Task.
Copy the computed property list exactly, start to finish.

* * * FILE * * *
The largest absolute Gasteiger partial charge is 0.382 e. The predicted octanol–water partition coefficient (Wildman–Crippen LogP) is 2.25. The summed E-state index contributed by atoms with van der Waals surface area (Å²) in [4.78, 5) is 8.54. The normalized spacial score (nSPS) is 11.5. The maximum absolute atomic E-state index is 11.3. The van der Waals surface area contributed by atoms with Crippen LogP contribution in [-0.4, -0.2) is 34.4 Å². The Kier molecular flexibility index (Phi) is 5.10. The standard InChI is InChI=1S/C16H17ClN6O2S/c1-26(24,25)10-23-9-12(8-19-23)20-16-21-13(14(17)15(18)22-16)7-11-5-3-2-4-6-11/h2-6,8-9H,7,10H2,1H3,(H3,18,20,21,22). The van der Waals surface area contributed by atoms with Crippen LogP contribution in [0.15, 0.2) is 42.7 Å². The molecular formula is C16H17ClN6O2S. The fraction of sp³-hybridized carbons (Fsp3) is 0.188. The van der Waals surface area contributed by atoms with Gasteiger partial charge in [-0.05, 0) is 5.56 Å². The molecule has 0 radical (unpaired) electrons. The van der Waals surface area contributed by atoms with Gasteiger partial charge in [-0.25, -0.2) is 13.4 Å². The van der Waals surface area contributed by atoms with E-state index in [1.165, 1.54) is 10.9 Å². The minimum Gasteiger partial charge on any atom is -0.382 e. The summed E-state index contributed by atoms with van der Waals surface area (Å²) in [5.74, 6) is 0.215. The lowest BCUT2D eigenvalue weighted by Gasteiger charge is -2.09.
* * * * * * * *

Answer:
The largest absolute Gasteiger partial charge is 0.382 e. The predicted octanol–water partition coefficient (Wildman–Crippen LogP) is 2.25. The summed E-state index contributed by atoms with van der Waals surface area (Å²) in [4.78, 5) is 8.54. The normalized spacial score (nSPS) is 11.5. The maximum absolute atomic E-state index is 11.3. The van der Waals surface area contributed by atoms with Crippen LogP contribution in [-0.4, -0.2) is 34.4 Å². The Kier molecular flexibility index (Phi) is 5.10. The standard InChI is InChI=1S/C16H17ClN6O2S/c1-26(24,25)10-23-9-12(8-19-23)20-16-21-13(14(17)15(18)22-16)7-11-5-3-2-4-6-11/h2-6,8-9H,7,10H2,1H3,(H3,18,20,21,22). The van der Waals surface area contributed by atoms with Crippen LogP contribution in [0.15, 0.2) is 42.7 Å². The molecular formula is C16H17ClN6O2S. The fraction of sp³-hybridized carbons (Fsp3) is 0.188. The van der Waals surface area contributed by atoms with Gasteiger partial charge in [-0.05, 0) is 5.56 Å². The molecule has 0 radical (unpaired) electrons. The van der Waals surface area contributed by atoms with Gasteiger partial charge in [-0.25, -0.2) is 13.4 Å². The van der Waals surface area contributed by atoms with E-state index in [1.165, 1.54) is 10.9 Å². The minimum Gasteiger partial charge on any atom is -0.382 e. The summed E-state index contributed by atoms with van der Waals surface area (Å²) in [5.74, 6) is 0.215. The lowest BCUT2D eigenvalue weighted by Gasteiger charge is -2.09.